Ridgway's Legendary True Grit Cafe
Legend and reality meet in Ridgway, where the True Grit Cafe serves up home-cooked western fare to John Wayne afficionados and genuine cowboys alike.
A ragtime piano player sets the old-time mood as the Tuttles serve dishes like chicken fried steak and cranberry salad at True Grit Cafe in Ridgway.
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(This story originally appeared in the July/August 2014 issue of Colorado Life Magazine)
IN THE ORIGINAL True Grit, a paddy wagon backs up to a vacant lot in front of a sign that reads “Chambers Groceries.” John Wayne, playing U.S. Marshal Rooster Cogburn, pulls one ruffian out and boots him in the back, knocking him right through the space now occupied by the True Grit Café in Ridgway.
True Grit Café is both a shrine to John Wayne and to hearty Colorado classics like hand-cut ribeyes, homemade meatloaf and potatoes smashed with the skin on. On the evening we visited, a big, handsome cowboy sat right under the Chambers Groceries sign, preserved on the southern wall of the cafe bar. As a fan of John Wayne took a photo of the sign and the cowboy, the young female bartender teased the cowboy to “look pretty.” He flexed and she flirted until his pretty girlfriend arrived.
The cowboy looked like he was placed there for atmosphere, but he was the real deal. Located on the edge of the jagged San Juan Mountains, Ridgway is moving upscale, but a true cowboy culture still exists. True Grit Cafe feels like the perfect eating place that mixes the old and new. The street out front is still dirt, paralleling a wooden boardwalk, much like in True Grit, the film.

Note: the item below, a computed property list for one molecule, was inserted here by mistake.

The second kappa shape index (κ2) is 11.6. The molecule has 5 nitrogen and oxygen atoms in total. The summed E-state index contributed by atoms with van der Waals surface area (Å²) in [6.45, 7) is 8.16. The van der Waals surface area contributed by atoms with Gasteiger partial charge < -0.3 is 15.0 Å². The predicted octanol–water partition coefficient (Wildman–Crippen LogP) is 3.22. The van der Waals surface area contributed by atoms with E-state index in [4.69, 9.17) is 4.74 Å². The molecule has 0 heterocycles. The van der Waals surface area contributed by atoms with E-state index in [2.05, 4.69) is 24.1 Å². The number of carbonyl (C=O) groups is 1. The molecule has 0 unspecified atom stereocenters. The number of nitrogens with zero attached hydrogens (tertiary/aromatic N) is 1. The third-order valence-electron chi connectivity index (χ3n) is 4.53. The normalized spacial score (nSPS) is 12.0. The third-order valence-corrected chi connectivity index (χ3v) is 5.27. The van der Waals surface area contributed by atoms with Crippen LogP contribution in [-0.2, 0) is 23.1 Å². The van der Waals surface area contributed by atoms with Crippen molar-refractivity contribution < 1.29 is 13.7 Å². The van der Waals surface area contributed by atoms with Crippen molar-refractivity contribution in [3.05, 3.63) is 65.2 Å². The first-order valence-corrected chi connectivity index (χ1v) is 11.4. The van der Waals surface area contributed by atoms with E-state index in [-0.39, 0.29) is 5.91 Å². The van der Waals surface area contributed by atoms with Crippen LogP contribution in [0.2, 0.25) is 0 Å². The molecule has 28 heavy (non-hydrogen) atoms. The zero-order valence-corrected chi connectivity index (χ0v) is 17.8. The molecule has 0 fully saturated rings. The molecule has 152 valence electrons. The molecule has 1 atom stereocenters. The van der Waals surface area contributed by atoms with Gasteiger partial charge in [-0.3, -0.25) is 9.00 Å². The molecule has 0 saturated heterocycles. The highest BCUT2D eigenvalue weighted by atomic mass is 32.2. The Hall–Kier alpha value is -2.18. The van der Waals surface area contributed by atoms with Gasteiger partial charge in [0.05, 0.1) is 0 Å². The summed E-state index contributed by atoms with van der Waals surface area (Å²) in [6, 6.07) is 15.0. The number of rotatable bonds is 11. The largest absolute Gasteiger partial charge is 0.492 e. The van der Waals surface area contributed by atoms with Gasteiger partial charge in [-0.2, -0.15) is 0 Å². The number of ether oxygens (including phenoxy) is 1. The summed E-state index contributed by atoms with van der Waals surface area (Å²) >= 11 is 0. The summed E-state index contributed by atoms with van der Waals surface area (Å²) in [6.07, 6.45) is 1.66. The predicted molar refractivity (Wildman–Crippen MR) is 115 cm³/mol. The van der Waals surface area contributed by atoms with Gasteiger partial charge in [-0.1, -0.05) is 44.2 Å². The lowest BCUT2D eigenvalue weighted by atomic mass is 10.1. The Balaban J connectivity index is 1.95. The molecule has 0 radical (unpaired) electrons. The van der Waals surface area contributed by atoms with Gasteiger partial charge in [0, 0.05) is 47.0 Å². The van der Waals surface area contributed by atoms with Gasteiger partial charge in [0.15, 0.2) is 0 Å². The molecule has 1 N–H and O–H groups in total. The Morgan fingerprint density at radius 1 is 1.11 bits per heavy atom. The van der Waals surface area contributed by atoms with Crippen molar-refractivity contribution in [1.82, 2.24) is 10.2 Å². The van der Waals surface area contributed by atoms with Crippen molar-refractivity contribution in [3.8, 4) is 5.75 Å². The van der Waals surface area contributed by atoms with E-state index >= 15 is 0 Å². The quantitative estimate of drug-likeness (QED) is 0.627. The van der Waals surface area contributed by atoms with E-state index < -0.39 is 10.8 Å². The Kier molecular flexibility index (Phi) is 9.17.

Inside, a ragtime piano player bangs out tunes five nights a week in the summer beneath an array of John Wayne memorabilia and an original True Grit poster autographed by most of the cast members.
Established in 1985, Tammee and Dale Tuttle have owned True Grit for the last 18 years. She’s the energetic firecracker running the show, but it was Dale who brought them to Ridgway. He first came out here in 1962 to train in the San Juans for mountaineering in Alaska and South America. “I always loved Ridgway and spent most of my life trying to figure out how I could live here,” Dale said. “Finally we just moved out and then the restaurant came up for sale, so we made an offer.”
Dale is big and tall, like the Duke, and pursued his own big adventures throughout life. Today, on their time away from the True Grit, he and Tammee still travel to Africa to lead wildlife photo safaris and climb peaks.
“What would John Wayne eat if he was here?” someone asked. “Ribeye and rye whiskey,” Dale replied.
The steaming plates come out in waves – black-bean beef chili, grilled fish, beef Philly, barbecue pork, chicken chipotle alfredo, buffalo burgers with slaw. The menu represents a collection of Colorado favorites, the portions nearly as big as John Wayne’s fame. “You won’t leave here hungry!” Tammee said.
At True Grit, the signature dish is the chicken fried steak, which arrived as big as the blade of a shovel. It’s a decadent delight, and the waitress told how some cowboys will come in and eat two of them at a sitting. It’s hard to imagine this possibility, but we bet John Wayne would have given it a try.
True Grit Cafe, 123 North Lena, Ridgway, (970) 626-5739 or truegritcafe.com.